W. J. Krencewicz, Shenandoah, for appellant.
No Book of Appearance for Appellee.
Before Rhodes, P. J., and Hirt, Reno, Dithrich, Ross, Arnold and Gunther, JJ.
[ 168 Pa. Super. Page 335]
This appeal is from the dissolution of a preliminary injunction and from the dismissal of plaintiff's bill before answer was filed. Helen Walacavage, appellant, filed a bill in equity seeking to restrain defendant from transferring a certificate of title to a 1936 DeSoto sedan, and praying for a return of said certificate together with possession of said vehicle. The court below dismissed the bill and this appeal followed.
Appellant's bill in equity recited, inter alia, that on April 26, 1941, she purchased a 1936 DeSoto sedan the title to which was taken in the name of the defendant, her son, as trustee for appellant; that defendant
[ 168 Pa. Super. Page 336]
paid no consideration for the purchase; that neither the certificate of title nor possession of the vehicle was ever given to defendant; that defendant, without the knowledge or consent of appellant, removed the certificate and the car from appellant's home and has, upon request, refused to return the certificate or the car to her. A preliminary injunction was granted; subsequently the defendant filed a motion to dissolve the injunction and dismiss the bill on the ground that appellant had an adequate remedy at law. A hearing was held on February 21, 1949, and on September 12, 1949, the chancellor filed two opinions (1) refusing defendant's motion to dismiss on the ground assigned; but (2) dismissing the bill and dissolving the preliminary injunction on the ground that appellant had not come into court with 'clean hands'. The chancellor made no findings of fact or conclusions of law in support of his action in dismissing the bill. Plaintiff filed exceptions to the decree dismissing her bill; the matter was heard before the court en banc and after argument the court affirmed the actions of the chancellor dismissing the bill.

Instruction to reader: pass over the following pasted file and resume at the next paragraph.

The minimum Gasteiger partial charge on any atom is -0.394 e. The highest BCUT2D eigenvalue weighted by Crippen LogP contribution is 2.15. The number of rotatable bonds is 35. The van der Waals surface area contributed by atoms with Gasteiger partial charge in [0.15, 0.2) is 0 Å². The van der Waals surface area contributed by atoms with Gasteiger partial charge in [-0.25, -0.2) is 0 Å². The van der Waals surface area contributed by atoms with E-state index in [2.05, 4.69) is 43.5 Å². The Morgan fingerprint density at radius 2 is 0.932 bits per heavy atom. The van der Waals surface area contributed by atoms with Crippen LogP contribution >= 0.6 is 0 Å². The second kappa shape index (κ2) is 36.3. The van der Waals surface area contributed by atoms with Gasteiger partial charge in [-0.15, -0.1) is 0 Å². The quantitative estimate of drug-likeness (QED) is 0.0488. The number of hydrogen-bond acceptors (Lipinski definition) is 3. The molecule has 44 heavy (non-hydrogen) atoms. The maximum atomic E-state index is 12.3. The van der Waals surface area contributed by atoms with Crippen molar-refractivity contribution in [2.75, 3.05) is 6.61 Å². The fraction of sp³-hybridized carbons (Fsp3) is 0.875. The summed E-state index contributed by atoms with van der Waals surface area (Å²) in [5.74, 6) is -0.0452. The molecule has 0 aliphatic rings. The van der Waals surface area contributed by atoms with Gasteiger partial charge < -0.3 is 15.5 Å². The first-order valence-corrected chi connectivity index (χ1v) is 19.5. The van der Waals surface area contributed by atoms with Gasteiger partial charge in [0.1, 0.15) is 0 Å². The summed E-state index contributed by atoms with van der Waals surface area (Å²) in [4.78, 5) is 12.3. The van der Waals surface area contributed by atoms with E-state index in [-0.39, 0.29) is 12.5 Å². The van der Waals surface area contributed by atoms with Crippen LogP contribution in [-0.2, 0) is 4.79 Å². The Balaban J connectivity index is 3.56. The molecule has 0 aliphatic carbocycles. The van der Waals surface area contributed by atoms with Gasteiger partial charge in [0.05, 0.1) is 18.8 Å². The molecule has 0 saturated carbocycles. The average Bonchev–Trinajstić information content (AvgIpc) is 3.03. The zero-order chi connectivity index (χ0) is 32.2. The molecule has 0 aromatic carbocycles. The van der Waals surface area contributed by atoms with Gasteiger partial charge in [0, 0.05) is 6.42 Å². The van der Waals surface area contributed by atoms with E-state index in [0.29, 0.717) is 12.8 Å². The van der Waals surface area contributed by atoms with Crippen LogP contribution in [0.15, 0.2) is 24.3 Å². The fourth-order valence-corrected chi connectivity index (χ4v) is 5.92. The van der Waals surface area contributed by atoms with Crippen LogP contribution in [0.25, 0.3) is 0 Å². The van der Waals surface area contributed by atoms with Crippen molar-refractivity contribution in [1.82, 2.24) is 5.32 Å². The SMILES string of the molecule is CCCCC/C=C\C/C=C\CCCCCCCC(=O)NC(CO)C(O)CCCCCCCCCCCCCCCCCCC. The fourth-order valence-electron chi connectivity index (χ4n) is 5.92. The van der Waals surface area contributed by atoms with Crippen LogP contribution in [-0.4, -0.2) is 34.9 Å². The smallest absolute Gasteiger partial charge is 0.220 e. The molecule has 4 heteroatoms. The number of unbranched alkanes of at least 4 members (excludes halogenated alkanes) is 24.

Appellant urges that the court below committed error in dismissing her bill by applying the doctrine of unclean hands; that the doctrine of 'unclean hands' has no application for the reason that any alleged misconduct does not in anywise relate to the transaction or subject matter before the court. Appellant's complaint is meritorious; the decree will be reversed.
The dismissal of the bill by the court below after hearing appellant's testimony has the effect of a non-suit at law: Gordon v. Gordon, 277 Pa. 53, 55, 120 A. 709; Bastian v. City of Philadelphia, 180 Pa. 227, 36 A. 746; Equity Rule No. 66, 12 P.S. § 1221. Being summary in character, every doubt must be resolved against the entry of such a decree. The evidence produced must be considered in a
[ 168 Pa. Super. Page 337]
light most favorable to the plaintiff. Gordon v. Gordon, supra. So considering the testimony, the present record does not disclose such a clear case ...